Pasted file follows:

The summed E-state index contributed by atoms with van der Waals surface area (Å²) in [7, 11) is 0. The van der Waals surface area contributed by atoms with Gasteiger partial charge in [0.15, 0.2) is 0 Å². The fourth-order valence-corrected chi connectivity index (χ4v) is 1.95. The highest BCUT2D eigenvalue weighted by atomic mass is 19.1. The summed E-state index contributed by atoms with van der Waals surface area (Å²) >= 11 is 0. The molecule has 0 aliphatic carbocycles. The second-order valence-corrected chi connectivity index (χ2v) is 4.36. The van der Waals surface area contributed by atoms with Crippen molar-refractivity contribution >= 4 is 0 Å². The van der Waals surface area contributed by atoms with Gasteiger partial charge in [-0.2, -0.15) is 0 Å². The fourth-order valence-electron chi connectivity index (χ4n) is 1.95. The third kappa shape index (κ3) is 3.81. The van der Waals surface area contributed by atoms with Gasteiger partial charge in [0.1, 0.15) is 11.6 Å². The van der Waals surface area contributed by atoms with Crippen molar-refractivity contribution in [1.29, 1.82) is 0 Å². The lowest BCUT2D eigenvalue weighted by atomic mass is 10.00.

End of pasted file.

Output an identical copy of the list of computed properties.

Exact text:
The summed E-state index contributed by atoms with van der Waals surface area (Å²) in [7, 11) is 0. The van der Waals surface area contributed by atoms with Gasteiger partial charge in [0.15, 0.2) is 0 Å². The fourth-order valence-corrected chi connectivity index (χ4v) is 1.95. The highest BCUT2D eigenvalue weighted by atomic mass is 19.1. The summed E-state index contributed by atoms with van der Waals surface area (Å²) >= 11 is 0. The molecule has 0 aliphatic carbocycles. The second-order valence-corrected chi connectivity index (χ2v) is 4.36. The van der Waals surface area contributed by atoms with Crippen molar-refractivity contribution >= 4 is 0 Å². The van der Waals surface area contributed by atoms with Gasteiger partial charge in [-0.2, -0.15) is 0 Å². The fourth-order valence-electron chi connectivity index (χ4n) is 1.95. The third kappa shape index (κ3) is 3.81. The van der Waals surface area contributed by atoms with Gasteiger partial charge in [0.1, 0.15) is 11.6 Å². The van der Waals surface area contributed by atoms with Crippen molar-refractivity contribution in [1.29, 1.82) is 0 Å². The lowest BCUT2D eigenvalue weighted by atomic mass is 10.00.